Distributed Power Africa (DPA), a business unit of Cassava Technologies has signed an agreement with Varun Beverages Zimbabwe to install a 2,5 megawatts rooftop solar system at Varun’s manufacturing plant in Harare under a 25-year lease agreement.
With a forecasted annual energy production of 4,1 gigawatts, the system will be installed at Varun’s Simon Mazorodze bottling plant in Harare and will be the largest roof-mounted solar system installed in Zimbabwe to date, and one of the largest in the southern African region, DPA and Varum Beverages said in a joint statement on Thursday.
Varum joins several Zimbabwean corporates switching to solar energy in light of recurrent power cuts and the global drive towards adopting clean energy to combat global warming.
The beverages maker, the licensed bottler of PepsiCo products in Zimbabwe, will benefit from significant savings on the costs of grid and diesel backup power, business continuity during power outages and a reduced carbon footprint, the joint statement said.
Chief executive of Varun Beverages Zimbabwe Mr Vijay Bahl said: “We are pleased to partner with DPA on this milestone project. Implementation of the solar-powered solution will effectively reduce our energy costs, enable us to manange consistent power supply and further pass the benefit of affordable Pepsi Products to Zimbabwe consumers.
“We are expecting a saving of approximately 2,500 tons of carbon emissions annually.”
DPA Zimbabwe chief executive Mr Divyajeet Mahajan said his company was committed to helping its customers by providing fully integrated solutions to cut their energy costs and meet their commitments to protect the environment. “We believe this should inspire other energy-intensive sectors to join the growing movement towards sustainable energy and shift to more efficient and environmentally friendly power solutions like solar,” he said.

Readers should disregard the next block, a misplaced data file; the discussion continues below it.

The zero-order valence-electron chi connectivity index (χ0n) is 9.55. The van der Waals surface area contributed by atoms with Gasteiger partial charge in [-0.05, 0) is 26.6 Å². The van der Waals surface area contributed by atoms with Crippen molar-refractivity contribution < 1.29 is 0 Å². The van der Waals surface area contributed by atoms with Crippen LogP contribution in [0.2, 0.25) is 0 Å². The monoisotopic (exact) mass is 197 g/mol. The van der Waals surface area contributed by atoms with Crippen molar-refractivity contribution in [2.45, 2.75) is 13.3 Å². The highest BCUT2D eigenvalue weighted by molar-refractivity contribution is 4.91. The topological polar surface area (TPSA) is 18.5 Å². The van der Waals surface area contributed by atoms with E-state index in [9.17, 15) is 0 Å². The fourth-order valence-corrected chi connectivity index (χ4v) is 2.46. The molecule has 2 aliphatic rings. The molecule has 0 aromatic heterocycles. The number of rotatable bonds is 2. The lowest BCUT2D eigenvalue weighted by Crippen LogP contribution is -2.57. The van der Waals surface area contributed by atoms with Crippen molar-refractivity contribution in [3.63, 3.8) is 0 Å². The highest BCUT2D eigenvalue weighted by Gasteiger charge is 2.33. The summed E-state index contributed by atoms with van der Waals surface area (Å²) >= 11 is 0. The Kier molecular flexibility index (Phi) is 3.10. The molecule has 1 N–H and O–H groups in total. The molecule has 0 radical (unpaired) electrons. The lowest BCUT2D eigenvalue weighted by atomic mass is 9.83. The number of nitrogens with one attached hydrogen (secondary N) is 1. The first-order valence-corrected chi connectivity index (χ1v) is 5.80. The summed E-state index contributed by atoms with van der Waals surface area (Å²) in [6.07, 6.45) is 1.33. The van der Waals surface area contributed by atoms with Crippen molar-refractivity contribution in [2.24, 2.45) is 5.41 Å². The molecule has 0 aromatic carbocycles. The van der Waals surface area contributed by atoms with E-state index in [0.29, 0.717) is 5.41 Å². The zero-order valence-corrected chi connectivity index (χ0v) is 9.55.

With the system that DPA – the leading supplier of distributed renewable energy solutions in Africa – is installing at Varun, the beverages company can efficiently run its operations and feed excess power back to the national grid while saving over 25 000 trees annually. Some of the corporates that have invested in solar include Schweppes Zimbabwe, Blanket Mine, PPC, Nhimbe Fresh and Old Mutual.
Failure by ZESA to invest in grid extension infrastructure and generation expansion has led to people and businesses investing in off-grid, particularly solar. In addition, the power utility is also failing to connect new customers due to viability challenges, forcing people to install household solar systems. Several new urban communities are not connected and many households have resorted to solar systems for heating and lighting.
In 2019, the Zimbabwe Electricity Transmission and Distribution Company (ZETDC), a unit of Zesa Holdings introduced the net metering programme, a scheme where households and businesses generating solar energy on their premises can feed excess power into the ZETDC network through a grid-tied inverter.
During the first half of the year, the Government granted prescribed asset status to projects worth nearly US$100 million, with 83 percent (US$83 million) being solar projects. Companies whose projects were granted the prescribed asset status are Zororo PA, US$45 million, Centragrid, US$29,5 million and Equinox, US$9 million.